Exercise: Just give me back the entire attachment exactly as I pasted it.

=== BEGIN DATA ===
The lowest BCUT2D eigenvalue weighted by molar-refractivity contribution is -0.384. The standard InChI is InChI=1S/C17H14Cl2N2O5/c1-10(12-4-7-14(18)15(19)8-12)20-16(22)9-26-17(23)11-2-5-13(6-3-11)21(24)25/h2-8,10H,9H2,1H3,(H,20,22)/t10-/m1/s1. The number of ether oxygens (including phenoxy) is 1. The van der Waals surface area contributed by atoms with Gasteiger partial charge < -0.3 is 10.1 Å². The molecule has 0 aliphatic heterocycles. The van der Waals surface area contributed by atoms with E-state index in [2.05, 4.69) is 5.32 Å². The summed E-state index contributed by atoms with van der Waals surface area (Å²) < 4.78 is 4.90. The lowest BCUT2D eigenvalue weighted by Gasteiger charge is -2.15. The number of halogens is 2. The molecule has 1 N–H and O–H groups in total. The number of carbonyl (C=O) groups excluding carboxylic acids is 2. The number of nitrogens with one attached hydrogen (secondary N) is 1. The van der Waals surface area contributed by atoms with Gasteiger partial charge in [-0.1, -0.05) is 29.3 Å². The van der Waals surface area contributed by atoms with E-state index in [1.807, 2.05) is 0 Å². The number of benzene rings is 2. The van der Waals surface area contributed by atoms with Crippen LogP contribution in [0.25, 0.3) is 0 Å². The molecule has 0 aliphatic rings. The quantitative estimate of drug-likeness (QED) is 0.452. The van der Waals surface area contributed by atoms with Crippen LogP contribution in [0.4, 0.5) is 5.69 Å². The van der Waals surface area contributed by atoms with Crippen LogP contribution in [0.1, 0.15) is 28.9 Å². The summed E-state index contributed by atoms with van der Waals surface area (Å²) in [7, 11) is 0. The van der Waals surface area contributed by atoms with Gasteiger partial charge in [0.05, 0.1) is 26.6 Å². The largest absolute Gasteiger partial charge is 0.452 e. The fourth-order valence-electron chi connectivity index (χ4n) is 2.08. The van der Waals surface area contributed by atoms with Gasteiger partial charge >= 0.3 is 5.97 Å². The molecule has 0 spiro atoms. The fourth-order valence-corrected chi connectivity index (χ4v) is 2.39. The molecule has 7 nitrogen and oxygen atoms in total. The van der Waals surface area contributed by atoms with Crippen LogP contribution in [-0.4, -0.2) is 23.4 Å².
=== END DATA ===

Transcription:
The lowest BCUT2D eigenvalue weighted by molar-refractivity contribution is -0.384. The standard InChI is InChI=1S/C17H14Cl2N2O5/c1-10(12-4-7-14(18)15(19)8-12)20-16(22)9-26-17(23)11-2-5-13(6-3-11)21(24)25/h2-8,10H,9H2,1H3,(H,20,22)/t10-/m1/s1. The number of ether oxygens (including phenoxy) is 1. The van der Waals surface area contributed by atoms with Gasteiger partial charge < -0.3 is 10.1 Å². The molecule has 0 aliphatic heterocycles. The van der Waals surface area contributed by atoms with E-state index in [2.05, 4.69) is 5.32 Å². The summed E-state index contributed by atoms with van der Waals surface area (Å²) < 4.78 is 4.90. The lowest BCUT2D eigenvalue weighted by Gasteiger charge is -2.15. The number of halogens is 2. The molecule has 1 N–H and O–H groups in total. The number of carbonyl (C=O) groups excluding carboxylic acids is 2. The number of nitrogens with one attached hydrogen (secondary N) is 1. The van der Waals surface area contributed by atoms with Gasteiger partial charge in [-0.1, -0.05) is 29.3 Å². The van der Waals surface area contributed by atoms with E-state index in [1.807, 2.05) is 0 Å². The number of benzene rings is 2. The van der Waals surface area contributed by atoms with Crippen LogP contribution in [0.25, 0.3) is 0 Å². The molecule has 0 aliphatic rings. The quantitative estimate of drug-likeness (QED) is 0.452. The van der Waals surface area contributed by atoms with Crippen LogP contribution in [0.4, 0.5) is 5.69 Å². The van der Waals surface area contributed by atoms with Crippen LogP contribution in [0.1, 0.15) is 28.9 Å². The summed E-state index contributed by atoms with van der Waals surface area (Å²) in [7, 11) is 0. The van der Waals surface area contributed by atoms with Gasteiger partial charge in [0.05, 0.1) is 26.6 Å². The largest absolute Gasteiger partial charge is 0.452 e. The fourth-order valence-electron chi connectivity index (χ4n) is 2.08. The van der Waals surface area contributed by atoms with Gasteiger partial charge >= 0.3 is 5.97 Å². The molecule has 0 spiro atoms. The fourth-order valence-corrected chi connectivity index (χ4v) is 2.39. The molecule has 7 nitrogen and oxygen atoms in total. The van der Waals surface area contributed by atoms with Crippen LogP contribution in [-0.4, -0.2) is 23.4 Å².